In addition to cost, the cultivated meat industry is also tackling taste and texture hurdles. Researcher Gaoxiang Zhu and colleagues at China Agricultural University described how they succeeded in growing porcine pluripotent stem cells (pluripotent stem cells are cells that can divide indefinitely and give rise to many different mature cell types) efficiently, while at the same time creating meat-like texture, by developing a system to mimic the way muscle cells grow in the body – muscle cells grow in 3D structures, which contributes to the texture of meat. Using low-cost, plant-based materials to create these 3D structures further reduces costs.

To add to the equation, the cultivated meat had enhanced textural properties, making the texture better than meat grown without the plant-based scaffold, and significantly closer to animal meat texture. The cultivated meat also had essential amino acid ratios, comparable to conventional animal meat, meaning that taste and nutrition were significantly closer to that of animal meat.

Zhu’s research combines advancements in three fields; animal cell biology, tissue engineering, and food science, showcasing the interdisciplinary nature and complexity of cultivated meat innovation.

The research described in these two papers is just a drop in the ocean compared to the hundreds of peer-reviewed articles fueling the cultivated meat industry. Together, they show the significant progress being made towards making cultivated meat a viable and attractive alternative to conventional meat.

Conclusion - Is mass adoption of cultivated meat around the corner?

No, we're not there yet, and with regards to investing in technology, there is, of course, no such thing as a sure bet. That being said, we are seeing a lot of promising progress in the industry, along with continued innovation, and more and more patents being filed every year.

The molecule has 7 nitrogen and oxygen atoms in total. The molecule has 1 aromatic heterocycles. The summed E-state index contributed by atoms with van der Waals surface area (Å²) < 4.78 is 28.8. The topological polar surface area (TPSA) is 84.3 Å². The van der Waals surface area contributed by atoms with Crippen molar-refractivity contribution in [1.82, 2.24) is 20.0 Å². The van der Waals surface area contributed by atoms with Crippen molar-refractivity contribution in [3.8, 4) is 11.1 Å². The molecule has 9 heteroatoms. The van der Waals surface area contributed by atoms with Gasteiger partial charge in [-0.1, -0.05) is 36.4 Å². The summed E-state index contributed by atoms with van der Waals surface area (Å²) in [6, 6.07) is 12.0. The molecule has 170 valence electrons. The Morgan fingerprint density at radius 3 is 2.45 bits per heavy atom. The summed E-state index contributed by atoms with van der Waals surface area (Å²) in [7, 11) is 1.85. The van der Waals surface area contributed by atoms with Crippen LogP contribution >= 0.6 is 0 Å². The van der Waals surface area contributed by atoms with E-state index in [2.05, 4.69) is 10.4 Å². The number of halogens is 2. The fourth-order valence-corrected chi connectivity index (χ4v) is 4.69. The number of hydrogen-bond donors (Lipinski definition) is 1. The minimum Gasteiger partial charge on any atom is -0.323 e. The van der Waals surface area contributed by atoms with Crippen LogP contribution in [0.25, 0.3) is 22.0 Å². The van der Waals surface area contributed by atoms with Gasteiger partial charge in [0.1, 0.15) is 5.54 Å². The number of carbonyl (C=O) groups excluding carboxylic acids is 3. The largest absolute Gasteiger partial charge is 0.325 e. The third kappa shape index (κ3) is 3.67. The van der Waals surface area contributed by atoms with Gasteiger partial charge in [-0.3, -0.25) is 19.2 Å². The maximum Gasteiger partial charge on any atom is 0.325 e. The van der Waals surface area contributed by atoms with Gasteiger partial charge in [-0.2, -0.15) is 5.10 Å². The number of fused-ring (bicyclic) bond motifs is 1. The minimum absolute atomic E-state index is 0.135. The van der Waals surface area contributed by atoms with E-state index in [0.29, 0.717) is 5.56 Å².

In just the past few years, we've seen breakthroughs in affordability, regulations, and even small-scale market launches. While a Mc-Cultivated Quarter Pounder is not quite around the corner yet, there is ample evidence that the industry is making steady progress towards the tipping point that enables this.

In addition, we also see continued consumer interest in alternative proteins that are closer to the texture and taste of animal meat than current vegetarian and vegan options, meaning the market is more likely to embrace cultivated meat.

Developing efficient systems for growing animal cells takes time. In the world of medicine, it took over 50 years to go from isolating cells, to large-scale production. Cultivated meat is on a similar journey, but with exciting progress happening much faster, because it is building on the foundation of the breakthrough technologies in adjacent industries. This means that cultivated meat is making sure but steady progress to being on your plate.

If you want to follow industry progress and learn more about new food technologies, follow us on LinkedIn.

Footnotes: Within the past month, there have actually been a number of articles published claiming that science is, once again, one step closer to resurrecting the mammoth, this time setting the date of (re)birth in 2028. So, there's still time to ask Santa for a fluffy pet.

by Rosie Wardle, Co-Founder and Partner